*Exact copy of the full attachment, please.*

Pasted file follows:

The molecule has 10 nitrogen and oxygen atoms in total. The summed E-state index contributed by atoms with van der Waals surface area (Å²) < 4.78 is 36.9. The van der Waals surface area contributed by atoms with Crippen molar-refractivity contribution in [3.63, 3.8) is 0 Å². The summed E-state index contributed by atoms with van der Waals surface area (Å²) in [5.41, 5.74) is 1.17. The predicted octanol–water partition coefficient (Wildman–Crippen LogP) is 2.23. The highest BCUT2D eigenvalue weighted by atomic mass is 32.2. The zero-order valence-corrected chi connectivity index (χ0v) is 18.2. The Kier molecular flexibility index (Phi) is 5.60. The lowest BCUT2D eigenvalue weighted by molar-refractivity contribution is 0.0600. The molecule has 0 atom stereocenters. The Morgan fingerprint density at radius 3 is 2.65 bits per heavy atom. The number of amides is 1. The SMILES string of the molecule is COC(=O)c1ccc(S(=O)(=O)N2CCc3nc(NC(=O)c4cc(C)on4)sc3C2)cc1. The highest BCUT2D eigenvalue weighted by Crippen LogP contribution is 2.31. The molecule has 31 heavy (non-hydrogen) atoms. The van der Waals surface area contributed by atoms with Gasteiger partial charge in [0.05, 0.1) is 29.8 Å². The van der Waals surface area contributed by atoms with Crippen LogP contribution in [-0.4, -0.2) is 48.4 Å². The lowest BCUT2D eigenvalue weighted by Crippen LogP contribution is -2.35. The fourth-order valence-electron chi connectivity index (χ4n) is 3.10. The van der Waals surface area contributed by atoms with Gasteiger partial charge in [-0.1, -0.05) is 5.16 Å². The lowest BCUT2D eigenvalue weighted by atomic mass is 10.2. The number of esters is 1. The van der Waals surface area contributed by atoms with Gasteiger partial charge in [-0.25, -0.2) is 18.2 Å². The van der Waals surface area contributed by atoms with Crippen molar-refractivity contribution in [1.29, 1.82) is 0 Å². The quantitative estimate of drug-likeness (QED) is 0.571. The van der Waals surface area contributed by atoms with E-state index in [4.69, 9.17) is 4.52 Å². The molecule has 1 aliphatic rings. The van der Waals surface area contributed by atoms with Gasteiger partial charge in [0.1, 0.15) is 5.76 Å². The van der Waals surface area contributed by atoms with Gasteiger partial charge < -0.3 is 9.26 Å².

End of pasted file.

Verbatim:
The molecule has 10 nitrogen and oxygen atoms in total. The summed E-state index contributed by atoms with van der Waals surface area (Å²) < 4.78 is 36.9. The van der Waals surface area contributed by atoms with Crippen molar-refractivity contribution in [3.63, 3.8) is 0 Å². The summed E-state index contributed by atoms with van der Waals surface area (Å²) in [5.41, 5.74) is 1.17. The predicted octanol–water partition coefficient (Wildman–Crippen LogP) is 2.23. The highest BCUT2D eigenvalue weighted by atomic mass is 32.2. The zero-order valence-corrected chi connectivity index (χ0v) is 18.2. The Kier molecular flexibility index (Phi) is 5.60. The lowest BCUT2D eigenvalue weighted by molar-refractivity contribution is 0.0600. The molecule has 0 atom stereocenters. The Morgan fingerprint density at radius 3 is 2.65 bits per heavy atom. The number of amides is 1. The SMILES string of the molecule is COC(=O)c1ccc(S(=O)(=O)N2CCc3nc(NC(=O)c4cc(C)on4)sc3C2)cc1. The highest BCUT2D eigenvalue weighted by Crippen LogP contribution is 2.31. The molecule has 31 heavy (non-hydrogen) atoms. The van der Waals surface area contributed by atoms with Gasteiger partial charge in [0.05, 0.1) is 29.8 Å². The van der Waals surface area contributed by atoms with Crippen LogP contribution in [-0.4, -0.2) is 48.4 Å². The lowest BCUT2D eigenvalue weighted by Crippen LogP contribution is -2.35. The fourth-order valence-electron chi connectivity index (χ4n) is 3.10. The van der Waals surface area contributed by atoms with Gasteiger partial charge in [-0.1, -0.05) is 5.16 Å². The lowest BCUT2D eigenvalue weighted by atomic mass is 10.2. The number of esters is 1. The van der Waals surface area contributed by atoms with Gasteiger partial charge in [-0.25, -0.2) is 18.2 Å². The van der Waals surface area contributed by atoms with Crippen molar-refractivity contribution in [1.29, 1.82) is 0 Å². The quantitative estimate of drug-likeness (QED) is 0.571. The van der Waals surface area contributed by atoms with E-state index in [4.69, 9.17) is 4.52 Å². The molecule has 1 aliphatic rings. The van der Waals surface area contributed by atoms with Gasteiger partial charge in [0.1, 0.15) is 5.76 Å². The van der Waals surface area contributed by atoms with Gasteiger partial charge < -0.3 is 9.26 Å².